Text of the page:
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So I have a nice persistent allocator class persistent_alloc<T> that allows me to allocate C++ container objects and strings in persistent memory which is backed by an mmaped file that can persist from one run of my program to the next.

My problem comes when I want to do anything that mixes persistent and non persistent objects. For example, I have

typedef std::basic_string<char, std::char_traits<char>, persistent_alloc<char>> pstring;

pstring a, b, c;
std::string x, y, z;

I want to be able to do things like:

if (a == x)
    a = y;
c = z + b;

and so forth, but by default it does not work, as pstring and std::string are unrelated types. Now as far as the comparison is concerned, I can define:

template<typename Alloc1, typename Alloc2> inline bool
operator==(const std::basic_string<char, std::char_traits<char>, Alloc1> &a,
           const std::basic_string<char, std::char_traits<char>, Alloc2> &b)
    return strcmp(a.c_str(), b.c_str()) == 0;

...and now I can compare strings for equality. But adding these for every operation seems like a pain -- it seems like they SHOULD be provided by the standard library. Worse, assignment operators and copy constructors must be members and can't be defined as global inline functions like this.

Is there a reasonable way of doing this? Or do I have to effectively rewrite the entire standard library to support allocators usefully?

share|improve this question
This has been brought to the standard committee in the past. That limitation of the current allocator model and other are shown in n1850. The allocator model in C++ is not very well defined, and it is actually problematic (the alternative in n1850 is also problematic on different grounds) – David Rodríguez - dribeas May 10 '12 at 18:32
Unrelated note: bear in mind that your program would be UB unless the types satisfy std::is_trivially_copyable<T>::value == true, unless you restore the persistent memory at the exact same absolute location or something like that. – Kerrek SB May 10 '12 at 19:45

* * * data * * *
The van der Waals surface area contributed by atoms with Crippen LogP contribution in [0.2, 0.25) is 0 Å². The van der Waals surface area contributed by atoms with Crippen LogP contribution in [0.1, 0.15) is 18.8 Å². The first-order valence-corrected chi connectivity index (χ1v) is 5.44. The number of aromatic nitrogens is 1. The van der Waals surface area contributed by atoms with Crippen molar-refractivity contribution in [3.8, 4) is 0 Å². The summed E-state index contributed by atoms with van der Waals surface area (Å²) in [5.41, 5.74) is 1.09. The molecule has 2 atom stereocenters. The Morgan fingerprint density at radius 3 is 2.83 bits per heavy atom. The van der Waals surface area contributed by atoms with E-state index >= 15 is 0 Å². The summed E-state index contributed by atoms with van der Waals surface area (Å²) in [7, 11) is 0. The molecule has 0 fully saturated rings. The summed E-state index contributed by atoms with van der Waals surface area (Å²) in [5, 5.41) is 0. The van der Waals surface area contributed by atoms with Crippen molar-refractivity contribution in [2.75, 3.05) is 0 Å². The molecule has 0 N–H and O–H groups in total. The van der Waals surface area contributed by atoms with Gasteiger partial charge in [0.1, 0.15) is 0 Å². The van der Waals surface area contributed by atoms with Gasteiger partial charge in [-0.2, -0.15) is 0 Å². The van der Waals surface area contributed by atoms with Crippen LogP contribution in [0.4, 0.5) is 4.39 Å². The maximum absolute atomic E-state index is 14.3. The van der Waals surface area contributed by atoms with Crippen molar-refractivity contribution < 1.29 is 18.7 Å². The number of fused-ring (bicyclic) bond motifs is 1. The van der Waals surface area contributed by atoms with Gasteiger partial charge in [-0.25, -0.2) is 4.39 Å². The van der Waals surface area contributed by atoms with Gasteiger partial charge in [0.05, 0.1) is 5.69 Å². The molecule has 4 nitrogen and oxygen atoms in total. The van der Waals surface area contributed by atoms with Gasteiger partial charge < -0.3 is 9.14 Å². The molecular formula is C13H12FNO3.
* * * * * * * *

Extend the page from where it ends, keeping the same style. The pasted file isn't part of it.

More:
You want some operations to behave the same and some operation to behave differently. How would the compiler know, if you don't spell it out? – Bo Persson May 10 '12 at 20:34
@BoPersson: It isn't hard to figure out which ones should be different and which ones shouldn't. Namely, the ones that actually need an allocator to work should be different. You know, the ones that can allocate memory. – Nicol Bolas May 10 '12 at 20:39
@KerrekSB: Its already the case that persistent memory needs to restore at the same virtual address if you want pointers to work properly. – Chris Dodd May 10 '12 at 21:34
up vote 7 down vote accepted

There is a way to handle this, but you need to think outside of the box a bit. What you need is an intermediate type that is implicitly constructable from both std::string and your allocator string.

There is a proposal for such a thing before the C++ committee currently. It is based on a Google-built Apache-licensed implementation that already exists. It's called basic_string_ref; it's a template class that is basically a pointer to the first character in a string and a size, representing the length of the string. It's not a true container in the sense that it doesn't manage memory.

Which is exactly what you need.

basic_string_ref for a particular character type and traits type is implicitly constructable from a std::basic_string regardless of allocator.

All of the comparison operators can be defined in terms of basic_string_ref. Since it is implicitly constructable from std::basic_string (and virtually free to construct), it would work transparently for comparisons between differently allocated strings.

Doing assignment is rather trickier, but doable. It requires a series of conversions:

a = pstring{basic_string_ref{y}};

Not the prettiest code, of course. We would prefer to simply change the copy constructor and assignment operator of std::basic_string to be allocator agnostic. But since that's not doable, this is really the next best thing. You could even wrap it in a template function:

template<typename DestAllocator, typename SourceAllocator, typename charT, typename traits>
std::basic_string<charT, traits, DestAllocator> conv_str(const std::basic_string<charT, traits, SourceAllocator> &input)
  return std::basic_string<charT, traits, DestAllocator>{basic_string_ref<charT, traits>{y}};

Of course, if you can do that, you can just do this:

template<typename DestAllocator, typename SourceAllocator, typename charT, typename traits>
std::basic_string<charT, traits, DestAllocator> conv_str(const std::basic_string<charT, traits, SourceAllocator> &input)
  return std::basic_string<charT, traits, DestAllocator>{y.begin(), y.end()};

It'd be great if this were just part of std::basic_string, so that you wouldn't need the workarounds. But it isn't.

share|improve this answer
This makes the problem a little simpler, but doesn't solve it altogether. I still don't see any way of making assignment operators work without changing the standard library. – Chris Dodd May 12 '12 at 0:54
@ChrisDodd: Yes, I know; I said that. You can either get 80% of what you want and deal with some minor API cruft, or you can rewrite std::basic_string. Personally, I'd suggest the former. – Nicol Bolas May 12 '12 at 1:03

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